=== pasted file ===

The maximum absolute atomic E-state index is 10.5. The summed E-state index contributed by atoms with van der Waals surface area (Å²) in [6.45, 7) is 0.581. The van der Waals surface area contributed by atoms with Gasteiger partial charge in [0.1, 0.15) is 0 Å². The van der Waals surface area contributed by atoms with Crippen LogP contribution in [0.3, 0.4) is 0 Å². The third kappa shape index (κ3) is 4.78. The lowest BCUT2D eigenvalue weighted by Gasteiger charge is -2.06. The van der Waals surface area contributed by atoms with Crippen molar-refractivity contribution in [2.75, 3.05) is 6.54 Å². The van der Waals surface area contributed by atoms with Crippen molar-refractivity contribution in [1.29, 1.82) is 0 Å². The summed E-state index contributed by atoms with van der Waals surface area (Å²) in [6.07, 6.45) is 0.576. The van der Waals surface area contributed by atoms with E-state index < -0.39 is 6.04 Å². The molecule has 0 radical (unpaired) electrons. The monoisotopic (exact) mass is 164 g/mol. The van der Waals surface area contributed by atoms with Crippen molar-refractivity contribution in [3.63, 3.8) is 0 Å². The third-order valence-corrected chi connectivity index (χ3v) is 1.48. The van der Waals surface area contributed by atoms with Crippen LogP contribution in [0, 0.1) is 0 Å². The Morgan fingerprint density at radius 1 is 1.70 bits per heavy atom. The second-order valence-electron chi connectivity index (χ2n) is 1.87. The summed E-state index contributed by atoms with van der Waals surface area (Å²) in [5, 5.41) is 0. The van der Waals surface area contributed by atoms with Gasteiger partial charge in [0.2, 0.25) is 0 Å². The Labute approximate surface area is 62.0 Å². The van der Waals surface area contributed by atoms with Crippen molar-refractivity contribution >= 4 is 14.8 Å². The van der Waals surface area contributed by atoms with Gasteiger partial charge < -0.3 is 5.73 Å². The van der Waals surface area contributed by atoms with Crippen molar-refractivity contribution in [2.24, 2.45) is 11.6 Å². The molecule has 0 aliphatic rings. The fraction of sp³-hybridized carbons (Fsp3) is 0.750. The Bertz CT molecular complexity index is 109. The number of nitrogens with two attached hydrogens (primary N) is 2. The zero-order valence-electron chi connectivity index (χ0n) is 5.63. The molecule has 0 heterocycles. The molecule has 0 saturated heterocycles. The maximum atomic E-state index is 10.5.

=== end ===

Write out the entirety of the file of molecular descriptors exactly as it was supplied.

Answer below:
The maximum absolute atomic E-state index is 10.5. The summed E-state index contributed by atoms with van der Waals surface area (Å²) in [6.45, 7) is 0.581. The van der Waals surface area contributed by atoms with Gasteiger partial charge in [0.1, 0.15) is 0 Å². The van der Waals surface area contributed by atoms with Crippen LogP contribution in [0.3, 0.4) is 0 Å². The third kappa shape index (κ3) is 4.78. The lowest BCUT2D eigenvalue weighted by Gasteiger charge is -2.06. The van der Waals surface area contributed by atoms with Crippen molar-refractivity contribution in [2.75, 3.05) is 6.54 Å². The van der Waals surface area contributed by atoms with Crippen molar-refractivity contribution in [1.29, 1.82) is 0 Å². The summed E-state index contributed by atoms with van der Waals surface area (Å²) in [6.07, 6.45) is 0.576. The van der Waals surface area contributed by atoms with E-state index < -0.39 is 6.04 Å². The molecule has 0 radical (unpaired) electrons. The monoisotopic (exact) mass is 164 g/mol. The van der Waals surface area contributed by atoms with Crippen molar-refractivity contribution in [3.63, 3.8) is 0 Å². The third-order valence-corrected chi connectivity index (χ3v) is 1.48. The van der Waals surface area contributed by atoms with Crippen LogP contribution in [0, 0.1) is 0 Å². The Morgan fingerprint density at radius 1 is 1.70 bits per heavy atom. The second-order valence-electron chi connectivity index (χ2n) is 1.87. The summed E-state index contributed by atoms with van der Waals surface area (Å²) in [5, 5.41) is 0. The van der Waals surface area contributed by atoms with Gasteiger partial charge in [0.2, 0.25) is 0 Å². The Labute approximate surface area is 62.0 Å². The van der Waals surface area contributed by atoms with Crippen molar-refractivity contribution >= 4 is 14.8 Å². The van der Waals surface area contributed by atoms with Gasteiger partial charge < -0.3 is 5.73 Å². The van der Waals surface area contributed by atoms with Crippen molar-refractivity contribution in [2.24, 2.45) is 11.6 Å². The molecule has 0 aliphatic rings. The fraction of sp³-hybridized carbons (Fsp3) is 0.750. The Bertz CT molecular complexity index is 109. The number of nitrogens with two attached hydrogens (primary N) is 2. The zero-order valence-electron chi connectivity index (χ0n) is 5.63. The molecule has 0 heterocycles. The molecule has 0 saturated heterocycles. The maximum atomic E-state index is 10.5.